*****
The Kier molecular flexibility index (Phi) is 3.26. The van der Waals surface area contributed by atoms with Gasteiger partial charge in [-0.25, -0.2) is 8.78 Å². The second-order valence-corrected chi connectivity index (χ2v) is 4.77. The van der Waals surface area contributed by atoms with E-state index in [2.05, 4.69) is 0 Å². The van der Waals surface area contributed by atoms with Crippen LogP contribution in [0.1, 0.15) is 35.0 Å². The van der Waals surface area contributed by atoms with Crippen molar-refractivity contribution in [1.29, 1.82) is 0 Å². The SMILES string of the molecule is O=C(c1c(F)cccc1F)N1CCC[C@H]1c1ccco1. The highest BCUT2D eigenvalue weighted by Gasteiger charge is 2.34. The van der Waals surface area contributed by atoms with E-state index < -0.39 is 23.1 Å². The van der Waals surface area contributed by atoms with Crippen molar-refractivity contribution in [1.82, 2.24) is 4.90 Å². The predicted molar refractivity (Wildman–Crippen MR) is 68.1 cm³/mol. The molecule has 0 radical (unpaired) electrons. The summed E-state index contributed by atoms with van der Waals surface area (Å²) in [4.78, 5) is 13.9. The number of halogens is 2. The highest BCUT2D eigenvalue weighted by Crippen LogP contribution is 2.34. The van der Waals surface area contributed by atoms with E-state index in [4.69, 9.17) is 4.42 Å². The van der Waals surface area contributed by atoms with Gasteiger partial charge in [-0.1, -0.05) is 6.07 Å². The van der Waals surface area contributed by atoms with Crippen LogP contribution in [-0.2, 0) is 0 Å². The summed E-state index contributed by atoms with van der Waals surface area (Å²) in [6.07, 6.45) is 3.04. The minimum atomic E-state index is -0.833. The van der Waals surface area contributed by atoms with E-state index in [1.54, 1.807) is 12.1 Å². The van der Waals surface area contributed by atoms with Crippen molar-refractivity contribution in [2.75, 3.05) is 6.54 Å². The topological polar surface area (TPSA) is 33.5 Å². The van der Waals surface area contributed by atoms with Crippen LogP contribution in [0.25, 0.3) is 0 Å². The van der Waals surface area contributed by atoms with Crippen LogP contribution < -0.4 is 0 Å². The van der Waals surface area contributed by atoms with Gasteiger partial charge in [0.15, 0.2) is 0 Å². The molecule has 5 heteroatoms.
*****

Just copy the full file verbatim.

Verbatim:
The Kier molecular flexibility index (Phi) is 3.26. The van der Waals surface area contributed by atoms with Gasteiger partial charge in [-0.25, -0.2) is 8.78 Å². The second-order valence-corrected chi connectivity index (χ2v) is 4.77. The van der Waals surface area contributed by atoms with E-state index in [2.05, 4.69) is 0 Å². The van der Waals surface area contributed by atoms with Crippen LogP contribution in [0.1, 0.15) is 35.0 Å². The van der Waals surface area contributed by atoms with Crippen molar-refractivity contribution in [1.29, 1.82) is 0 Å². The SMILES string of the molecule is O=C(c1c(F)cccc1F)N1CCC[C@H]1c1ccco1. The highest BCUT2D eigenvalue weighted by Gasteiger charge is 2.34. The van der Waals surface area contributed by atoms with E-state index < -0.39 is 23.1 Å². The van der Waals surface area contributed by atoms with Crippen molar-refractivity contribution in [1.82, 2.24) is 4.90 Å². The predicted molar refractivity (Wildman–Crippen MR) is 68.1 cm³/mol. The molecule has 0 radical (unpaired) electrons. The summed E-state index contributed by atoms with van der Waals surface area (Å²) in [4.78, 5) is 13.9. The number of halogens is 2. The highest BCUT2D eigenvalue weighted by Crippen LogP contribution is 2.34. The van der Waals surface area contributed by atoms with E-state index in [4.69, 9.17) is 4.42 Å². The van der Waals surface area contributed by atoms with Gasteiger partial charge in [-0.1, -0.05) is 6.07 Å². The van der Waals surface area contributed by atoms with Crippen LogP contribution in [-0.2, 0) is 0 Å². The summed E-state index contributed by atoms with van der Waals surface area (Å²) in [6.07, 6.45) is 3.04. The minimum atomic E-state index is -0.833. The van der Waals surface area contributed by atoms with E-state index in [1.54, 1.807) is 12.1 Å². The van der Waals surface area contributed by atoms with Crippen molar-refractivity contribution in [2.75, 3.05) is 6.54 Å². The topological polar surface area (TPSA) is 33.5 Å². The van der Waals surface area contributed by atoms with Crippen LogP contribution in [0.25, 0.3) is 0 Å². The van der Waals surface area contributed by atoms with Crippen LogP contribution < -0.4 is 0 Å². The van der Waals surface area contributed by atoms with Gasteiger partial charge in [0.15, 0.2) is 0 Å². The molecule has 5 heteroatoms.